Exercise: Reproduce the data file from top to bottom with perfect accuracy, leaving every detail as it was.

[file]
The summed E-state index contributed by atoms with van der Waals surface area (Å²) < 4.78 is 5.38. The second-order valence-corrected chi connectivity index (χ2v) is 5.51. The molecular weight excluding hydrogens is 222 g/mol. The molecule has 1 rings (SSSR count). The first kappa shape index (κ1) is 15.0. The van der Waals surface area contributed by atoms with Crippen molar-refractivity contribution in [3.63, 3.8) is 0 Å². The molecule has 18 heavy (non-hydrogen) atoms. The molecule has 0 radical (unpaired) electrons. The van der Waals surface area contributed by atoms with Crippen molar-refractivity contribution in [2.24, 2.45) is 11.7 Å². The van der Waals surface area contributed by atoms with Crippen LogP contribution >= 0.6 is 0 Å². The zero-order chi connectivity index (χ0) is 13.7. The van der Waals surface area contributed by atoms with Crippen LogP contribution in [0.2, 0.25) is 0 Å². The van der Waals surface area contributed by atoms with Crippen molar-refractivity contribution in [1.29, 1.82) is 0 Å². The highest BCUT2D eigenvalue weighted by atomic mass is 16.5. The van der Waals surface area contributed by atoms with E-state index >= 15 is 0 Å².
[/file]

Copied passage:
The summed E-state index contributed by atoms with van der Waals surface area (Å²) < 4.78 is 5.38. The second-order valence-corrected chi connectivity index (χ2v) is 5.51. The molecular weight excluding hydrogens is 222 g/mol. The molecule has 1 rings (SSSR count). The first kappa shape index (κ1) is 15.0. The van der Waals surface area contributed by atoms with Crippen molar-refractivity contribution in [3.63, 3.8) is 0 Å². The molecule has 18 heavy (non-hydrogen) atoms. The molecule has 0 radical (unpaired) electrons. The van der Waals surface area contributed by atoms with Crippen molar-refractivity contribution in [2.24, 2.45) is 11.7 Å². The van der Waals surface area contributed by atoms with Crippen LogP contribution >= 0.6 is 0 Å². The zero-order chi connectivity index (χ0) is 13.7. The van der Waals surface area contributed by atoms with Crippen LogP contribution in [0.2, 0.25) is 0 Å². The van der Waals surface area contributed by atoms with Crippen molar-refractivity contribution in [1.29, 1.82) is 0 Å². The highest BCUT2D eigenvalue weighted by atomic mass is 16.5. The van der Waals surface area contributed by atoms with E-state index >= 15 is 0 Å².